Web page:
While I was transcribing my notebook today, I came across this paragraph I wrote about the first chapter of Richard Miller’s Writing at the End of the World:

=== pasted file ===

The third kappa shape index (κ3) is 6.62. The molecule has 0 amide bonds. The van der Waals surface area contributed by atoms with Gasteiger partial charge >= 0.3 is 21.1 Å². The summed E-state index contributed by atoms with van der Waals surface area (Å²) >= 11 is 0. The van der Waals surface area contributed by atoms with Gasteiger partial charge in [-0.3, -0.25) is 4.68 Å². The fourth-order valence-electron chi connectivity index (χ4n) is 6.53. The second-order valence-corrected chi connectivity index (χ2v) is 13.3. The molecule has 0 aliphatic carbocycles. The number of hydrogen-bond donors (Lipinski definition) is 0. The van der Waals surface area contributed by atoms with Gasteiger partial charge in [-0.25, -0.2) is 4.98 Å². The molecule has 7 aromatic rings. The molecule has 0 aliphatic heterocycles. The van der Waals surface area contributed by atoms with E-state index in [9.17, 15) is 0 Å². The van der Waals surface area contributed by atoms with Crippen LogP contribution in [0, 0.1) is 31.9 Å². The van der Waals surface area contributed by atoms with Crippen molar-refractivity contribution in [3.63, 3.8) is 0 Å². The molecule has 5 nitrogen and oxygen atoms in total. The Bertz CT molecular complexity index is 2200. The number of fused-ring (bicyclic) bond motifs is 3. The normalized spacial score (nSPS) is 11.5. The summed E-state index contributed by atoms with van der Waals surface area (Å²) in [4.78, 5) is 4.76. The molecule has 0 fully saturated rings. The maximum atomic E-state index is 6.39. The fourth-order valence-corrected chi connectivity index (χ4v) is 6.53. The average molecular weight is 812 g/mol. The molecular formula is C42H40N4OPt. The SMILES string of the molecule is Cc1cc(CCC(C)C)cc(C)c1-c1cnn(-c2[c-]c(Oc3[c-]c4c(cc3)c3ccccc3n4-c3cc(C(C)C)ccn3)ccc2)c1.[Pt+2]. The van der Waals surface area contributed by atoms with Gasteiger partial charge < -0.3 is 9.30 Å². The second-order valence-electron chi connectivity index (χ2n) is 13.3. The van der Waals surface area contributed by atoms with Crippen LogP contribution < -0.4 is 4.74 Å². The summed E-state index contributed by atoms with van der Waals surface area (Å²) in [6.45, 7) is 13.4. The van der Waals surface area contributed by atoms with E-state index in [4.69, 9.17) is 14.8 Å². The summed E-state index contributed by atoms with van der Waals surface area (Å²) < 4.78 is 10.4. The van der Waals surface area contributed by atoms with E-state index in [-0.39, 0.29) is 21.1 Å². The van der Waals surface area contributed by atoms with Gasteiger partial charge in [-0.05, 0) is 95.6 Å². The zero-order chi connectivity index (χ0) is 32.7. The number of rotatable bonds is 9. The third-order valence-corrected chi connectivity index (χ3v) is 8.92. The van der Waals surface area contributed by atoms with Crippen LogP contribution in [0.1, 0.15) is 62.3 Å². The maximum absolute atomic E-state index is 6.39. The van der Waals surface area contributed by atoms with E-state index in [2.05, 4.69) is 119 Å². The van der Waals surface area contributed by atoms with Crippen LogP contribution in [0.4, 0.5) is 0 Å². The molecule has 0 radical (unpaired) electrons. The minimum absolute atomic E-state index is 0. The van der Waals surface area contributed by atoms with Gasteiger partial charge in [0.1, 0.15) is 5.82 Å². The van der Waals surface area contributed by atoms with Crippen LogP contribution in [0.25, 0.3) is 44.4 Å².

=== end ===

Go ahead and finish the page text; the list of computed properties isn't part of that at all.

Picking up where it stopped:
Mary Karr’s The Liar’s Club is discussed in detail and while I’m pleased we found the time to discuss a female writer, I’m saddened that her story has to be about hope generated through the expression of her psychological and physical trauma and that her contribution is about forgiveness. Thank goodness for the lady nurturers. “It might seem that by organizing these readings in this way, I’ve been building up to a spirited defense of the social and therapeutic value of writing one’s memoirs” (24). Reader, he is not. Amis, Krakauer, Descartes all new that writing could exemplify, amplify their anxieties: “extend one’s sense of despair and one’s sense of superiority” (24) but they lacked the knowledge that Karr had, that writing could generate hope and forgiveness and an understanding of one’s own past and path. Miller forgets to point out that men often have the space, time, leisure to amplify their pain because the women compromise, cajole, and cooperate. Karr finds hope and optimism because she is not allowed the space to brood and sulk in the literary world. Her pain isn’t vented through literary doppelgangers or shooting sprees—it burns until it’s contained and only valued when her trauma is transformed into that most useful of all stolen artifacts—hope.